Change of plans for this Tuesday’s Finance 4366 class meeting

The Electric Reliability Council of Texas (AKA “ERCOT”) issued a press release earlier today (see http://www.ercot.com/news/releases/show/225151) warning of possible “rotating outages” statewide for today, Monday, and Tuesday. Rather than roll the dice that we (students and faculty alike) will all have online access on Tuesday, from 11 am – 12:15 pm, I will post a recorded lecture based on my “Properties of Stock Options” lecture note in place of a real-time, synchronous class meeting that day. This recorded lecture will be made available in the Media Gallery section of the Finance 4366 Course Canvas page sometime tomorrow.

In the meantime, if you have questions about any aspect of Finance 4366, point your device’s browser to “appointment.garven.com” and set up a Zoom appointment with me there. Given the current statewide climate event (which I have nicknamed “Icepocalypse 2021”), I figure that the odds of just two people having a successful synchronous Zoom meeting (particularly on Tuesday) are much better than the odds of a couple of dozen people doing so.

Important announcement: we will meet synchronously tomorrow via Zoom for our regularly scheduled 11-12:15 class session

Finance 4366 (Options, Futures, and Other Derivatives) will meet synchronously tomorrow via Zoom for our regularly scheduled 11-12:15 class session.  We’ll devote our attention to a (very) brief review of my recorded lecture about the replicating portfolio approach for pricing forward/futures contracts and devote most of our time to a discussion of the replicating portfolio approach for pricing call and put options.

If you haven’t already watched my recorded lecture, be sure to do so prior to tomorrow’s class; that lecture introduces the replicating portfolio approach to pricing forwards and futures, based on the lecture note at http://fin4366.garven.com/spring2021/lecture6.pdf.  Tomorrow, we will focus attention on the “Pricing Options” lecture note (at http://fin4366.garven.com/spring2021/lecture6a.pdf).

Finance 4366 Grades on Canvas

I just finished posting Finance 4366 numeric course grades to Canvas.  To date, grades have been assigned for four class meetings, two quizzes, a student survey, and one problem set. Each class attendance (absence) receives a grade of 100 (0); I assigned a grade of 100 for all surveys completed by January 21st, and these grades are included under the Problem Set category, along with the grade earned on Problem Set 1. Since we have had no exams yet, I calculated the current (February 1st) course numeric grade using the following equation:

(1) Current (February 1, 2021) Course Numeric Grade = (.10(Class Attendance) +.10(Quizzes) +.20(Problem Sets))/.4

Or course, equation (1) is a special case of the final course numeric grade equation (equation (2) below) which also appears in the course syllabus:

(2) Final Course Numeric Grade =.10(Class Attendance) +.10(Quizzes) +.20(Problem Sets) + Max{.20(Midterm Exam 1) +.20(Midterm Exam 2) +.20(Final Exam),.20(Midterm Exam 1) +.40(Final Exam),.20(Midterm Exam 2) +.40(Final Exam)}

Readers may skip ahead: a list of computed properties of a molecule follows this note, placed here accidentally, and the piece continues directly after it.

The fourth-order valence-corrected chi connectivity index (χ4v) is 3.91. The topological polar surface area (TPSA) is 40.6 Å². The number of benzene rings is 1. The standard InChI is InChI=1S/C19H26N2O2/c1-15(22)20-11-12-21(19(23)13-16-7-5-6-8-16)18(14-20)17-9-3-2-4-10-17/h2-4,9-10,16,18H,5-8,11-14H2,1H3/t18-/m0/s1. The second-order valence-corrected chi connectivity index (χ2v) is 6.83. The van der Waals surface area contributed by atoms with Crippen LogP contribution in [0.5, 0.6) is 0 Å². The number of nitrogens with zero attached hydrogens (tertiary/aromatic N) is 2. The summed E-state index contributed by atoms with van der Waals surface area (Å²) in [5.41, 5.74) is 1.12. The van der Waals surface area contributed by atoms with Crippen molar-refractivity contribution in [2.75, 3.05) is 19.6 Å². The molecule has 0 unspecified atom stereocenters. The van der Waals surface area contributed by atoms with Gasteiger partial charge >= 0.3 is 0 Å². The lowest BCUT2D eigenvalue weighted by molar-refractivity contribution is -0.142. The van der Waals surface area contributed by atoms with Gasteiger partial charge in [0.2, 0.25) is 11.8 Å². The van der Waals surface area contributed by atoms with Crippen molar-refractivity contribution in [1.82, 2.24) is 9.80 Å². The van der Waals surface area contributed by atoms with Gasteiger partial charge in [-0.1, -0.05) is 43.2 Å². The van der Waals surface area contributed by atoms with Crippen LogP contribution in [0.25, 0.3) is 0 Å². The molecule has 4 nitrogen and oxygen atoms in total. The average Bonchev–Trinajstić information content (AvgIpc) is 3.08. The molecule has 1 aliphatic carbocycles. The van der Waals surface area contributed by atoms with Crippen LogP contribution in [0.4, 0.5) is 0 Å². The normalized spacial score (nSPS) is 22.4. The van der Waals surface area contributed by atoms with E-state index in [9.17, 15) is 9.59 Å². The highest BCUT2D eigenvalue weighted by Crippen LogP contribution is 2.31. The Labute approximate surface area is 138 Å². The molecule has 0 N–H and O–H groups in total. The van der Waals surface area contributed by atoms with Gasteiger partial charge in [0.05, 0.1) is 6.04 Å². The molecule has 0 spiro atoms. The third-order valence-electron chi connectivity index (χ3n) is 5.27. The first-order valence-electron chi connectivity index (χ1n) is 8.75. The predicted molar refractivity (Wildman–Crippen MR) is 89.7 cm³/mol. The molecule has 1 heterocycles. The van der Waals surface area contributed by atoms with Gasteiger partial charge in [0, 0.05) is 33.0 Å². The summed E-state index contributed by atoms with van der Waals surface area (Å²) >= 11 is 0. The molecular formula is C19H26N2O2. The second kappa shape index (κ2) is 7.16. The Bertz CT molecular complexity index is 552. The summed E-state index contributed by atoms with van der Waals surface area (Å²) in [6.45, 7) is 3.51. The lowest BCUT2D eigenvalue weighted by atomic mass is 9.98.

As the spring semester progresses and I continue to collect grades in the attendance, quiz, problem set, and exam categories, then the course grade on Canvas will dynamically incorporate that information on a timely basis for each student. After I record midterm 1 grades, I will apply equation (3) below (also a special case of equation (2) above) to determine your numeric course grade at that point in time:

(3) Course Numeric Grade after Midterm 1 = (.10(Class Attendance) +.10(Quizzes) +.20(Problem Sets) +.20(Midterm 1))/.6

After I record midterm 2 grades, I will apply equation (4) below (also a special case of equation (2) above) to determine your numeric course grade at that point in time:

(4) Course Numeric Grade after Midterm 2 = (.10(Class Attendance) +.10(Quizzes) +.20(Problem Sets) +.20(Midterm 1) +.20(Midterm 2))/.8

After I record final exam grades, I will use equation (2) above to determine your final course numeric grade, and (as also noted in the course syllabus), the final course letter grade will be based upon the following schedule of final course numeric grades:

A 93-100% C 73-77%
A- 90-93% C- 70-73%
B+ 87-90% D+ 67-70%
B 83-87% D 63-67%
B- 80-83% D- 60-63%
C+ 77-80% F <60%

 

Z Table Extra Credit Assignment (due 11 a.m. CT on Tuesday, February 2)

Here’s an extra credit opportunity for Finance 4366. Working on your own (i.e., this is not a group project; credit will only be given for spreadsheets that are uniquely your own), build your own “z” table in Excel (patterned after the table located at http://fin4366.garven.com/stdnormal.pdf); the top row should have values ranging from 0.00 to 0.09, and the first column should have z values ranging from -3.0 to +3.0, in increments of 0.1).